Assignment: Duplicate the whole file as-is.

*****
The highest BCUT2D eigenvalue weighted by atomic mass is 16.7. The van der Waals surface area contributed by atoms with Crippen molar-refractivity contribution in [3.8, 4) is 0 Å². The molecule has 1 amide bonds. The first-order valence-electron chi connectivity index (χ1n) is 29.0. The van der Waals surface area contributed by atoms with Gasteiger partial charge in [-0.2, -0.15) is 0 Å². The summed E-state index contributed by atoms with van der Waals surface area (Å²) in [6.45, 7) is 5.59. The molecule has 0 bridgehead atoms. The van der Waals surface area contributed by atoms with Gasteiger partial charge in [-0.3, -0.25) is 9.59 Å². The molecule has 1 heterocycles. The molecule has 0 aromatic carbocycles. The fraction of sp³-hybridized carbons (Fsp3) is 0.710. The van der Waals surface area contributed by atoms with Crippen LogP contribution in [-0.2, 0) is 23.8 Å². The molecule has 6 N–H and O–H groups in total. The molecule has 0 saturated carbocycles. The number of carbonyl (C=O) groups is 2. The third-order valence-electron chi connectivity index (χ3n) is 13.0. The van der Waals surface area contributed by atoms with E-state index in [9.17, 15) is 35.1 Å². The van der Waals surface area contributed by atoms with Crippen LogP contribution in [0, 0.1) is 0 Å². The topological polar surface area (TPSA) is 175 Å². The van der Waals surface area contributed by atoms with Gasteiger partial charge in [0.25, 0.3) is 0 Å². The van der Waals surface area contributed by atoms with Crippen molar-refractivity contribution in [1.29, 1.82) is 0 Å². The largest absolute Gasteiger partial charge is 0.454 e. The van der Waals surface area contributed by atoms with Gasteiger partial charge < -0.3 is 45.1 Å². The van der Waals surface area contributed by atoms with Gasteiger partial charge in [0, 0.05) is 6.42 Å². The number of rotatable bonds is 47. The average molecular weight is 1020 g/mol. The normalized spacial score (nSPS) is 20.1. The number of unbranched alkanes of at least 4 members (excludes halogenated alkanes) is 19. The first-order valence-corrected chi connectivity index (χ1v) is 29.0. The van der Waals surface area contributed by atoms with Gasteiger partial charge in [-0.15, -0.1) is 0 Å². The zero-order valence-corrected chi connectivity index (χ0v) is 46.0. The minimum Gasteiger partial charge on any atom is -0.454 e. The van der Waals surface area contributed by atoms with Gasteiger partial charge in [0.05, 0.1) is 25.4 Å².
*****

The highest BCUT2D eigenvalue weighted by atomic mass is 16.7. The van der Waals surface area contributed by atoms with Crippen molar-refractivity contribution in [3.8, 4) is 0 Å². The molecule has 1 amide bonds. The first-order valence-electron chi connectivity index (χ1n) is 29.0. The van der Waals surface area contributed by atoms with Gasteiger partial charge in [-0.2, -0.15) is 0 Å². The summed E-state index contributed by atoms with van der Waals surface area (Å²) in [6.45, 7) is 5.59. The molecule has 0 bridgehead atoms. The van der Waals surface area contributed by atoms with Gasteiger partial charge in [-0.3, -0.25) is 9.59 Å². The molecule has 1 heterocycles. The molecule has 0 aromatic carbocycles. The fraction of sp³-hybridized carbons (Fsp3) is 0.710. The van der Waals surface area contributed by atoms with Crippen LogP contribution in [-0.2, 0) is 23.8 Å². The molecule has 6 N–H and O–H groups in total. The molecule has 0 saturated carbocycles. The number of carbonyl (C=O) groups is 2. The third-order valence-electron chi connectivity index (χ3n) is 13.0. The van der Waals surface area contributed by atoms with E-state index in [9.17, 15) is 35.1 Å². The van der Waals surface area contributed by atoms with Crippen LogP contribution in [0, 0.1) is 0 Å². The topological polar surface area (TPSA) is 175 Å². The van der Waals surface area contributed by atoms with Gasteiger partial charge in [0.25, 0.3) is 0 Å². The van der Waals surface area contributed by atoms with Crippen molar-refractivity contribution in [1.29, 1.82) is 0 Å². The largest absolute Gasteiger partial charge is 0.454 e. The van der Waals surface area contributed by atoms with Gasteiger partial charge < -0.3 is 45.1 Å². The van der Waals surface area contributed by atoms with Gasteiger partial charge in [0, 0.05) is 6.42 Å². The number of rotatable bonds is 47. The average molecular weight is 1020 g/mol. The normalized spacial score (nSPS) is 20.1. The number of unbranched alkanes of at least 4 members (excludes halogenated alkanes) is 19. The first-order valence-corrected chi connectivity index (χ1v) is 29.0. The van der Waals surface area contributed by atoms with Gasteiger partial charge in [-0.15, -0.1) is 0 Å². The zero-order valence-corrected chi connectivity index (χ0v) is 46.0. The minimum Gasteiger partial charge on any atom is -0.454 e. The van der Waals surface area contributed by atoms with Gasteiger partial charge in [0.05, 0.1) is 25.4 Å².